We just got our woodstove and we are looking forward to saving lots of money. We have electric heat which is ver expensive. Fingers crossed.

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12 Brenda October 14, 2012 at 10:13 am

LOVE your page and all the awesome articles!! Thank you for the tip about the ceiling fans and it needing to be near a heat source. That makes much more sense and now we will just switch the ones in the bedrooms where the vents are in the ceiling.

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13 Teri @ The Freshman Cook October 14, 2012 at 5:08 pm

Lots of great ideas! Thanks for linking up to our Pinterest Inspired Blog Hop!

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14 Cynthia L. October 14, 2012 at 8:38 pm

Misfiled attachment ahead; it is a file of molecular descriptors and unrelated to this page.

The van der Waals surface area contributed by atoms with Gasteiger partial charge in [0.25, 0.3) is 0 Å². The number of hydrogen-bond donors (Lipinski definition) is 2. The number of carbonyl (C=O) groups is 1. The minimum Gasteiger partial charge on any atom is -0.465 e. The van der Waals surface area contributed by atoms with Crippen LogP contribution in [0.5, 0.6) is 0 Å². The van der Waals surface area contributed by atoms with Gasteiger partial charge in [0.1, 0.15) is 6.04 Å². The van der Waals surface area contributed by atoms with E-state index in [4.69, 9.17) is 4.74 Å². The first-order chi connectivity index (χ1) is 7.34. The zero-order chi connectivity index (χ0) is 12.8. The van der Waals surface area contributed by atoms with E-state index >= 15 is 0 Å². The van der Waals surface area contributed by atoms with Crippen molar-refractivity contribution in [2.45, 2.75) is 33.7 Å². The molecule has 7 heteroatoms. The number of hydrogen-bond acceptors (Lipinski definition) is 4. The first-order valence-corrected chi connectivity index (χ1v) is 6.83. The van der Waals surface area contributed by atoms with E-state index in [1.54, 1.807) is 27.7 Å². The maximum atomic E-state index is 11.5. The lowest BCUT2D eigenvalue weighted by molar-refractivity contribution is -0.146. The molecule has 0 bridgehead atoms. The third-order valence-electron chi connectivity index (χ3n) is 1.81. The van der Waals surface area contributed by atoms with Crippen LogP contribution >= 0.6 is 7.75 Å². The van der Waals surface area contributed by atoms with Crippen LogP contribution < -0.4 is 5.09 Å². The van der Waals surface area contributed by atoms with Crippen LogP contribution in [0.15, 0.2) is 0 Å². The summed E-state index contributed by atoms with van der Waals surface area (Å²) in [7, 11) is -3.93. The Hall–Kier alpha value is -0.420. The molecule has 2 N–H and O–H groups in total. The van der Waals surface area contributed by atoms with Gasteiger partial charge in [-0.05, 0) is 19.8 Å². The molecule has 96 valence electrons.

These are great ideas! Thank you so much for sharing them.

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15 Anne Kimball October 15, 2012 at 6:24 am

Hi Merissa, I’m Anne from Life on the Funny Farm (http://annesfunnyfarm.blogspot.com), and I’m visiting from the Natural Living Monday’s blog hop.

These are great tips. Our house is gi-normous, and very xpensive to heat, so I’m sure these will come in handy. Thanks!

Anyway, it’s nice to “meet” you! Hope you can pop by my blog sometime to say hi…

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16 Becky October 17, 2012 at 5:25 am

Great tips! I would have never thought of the foam outlet inserts. Thanks for sharing these!

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17 JM @ Ariba Oil October 17, 2012 at 2:01 pm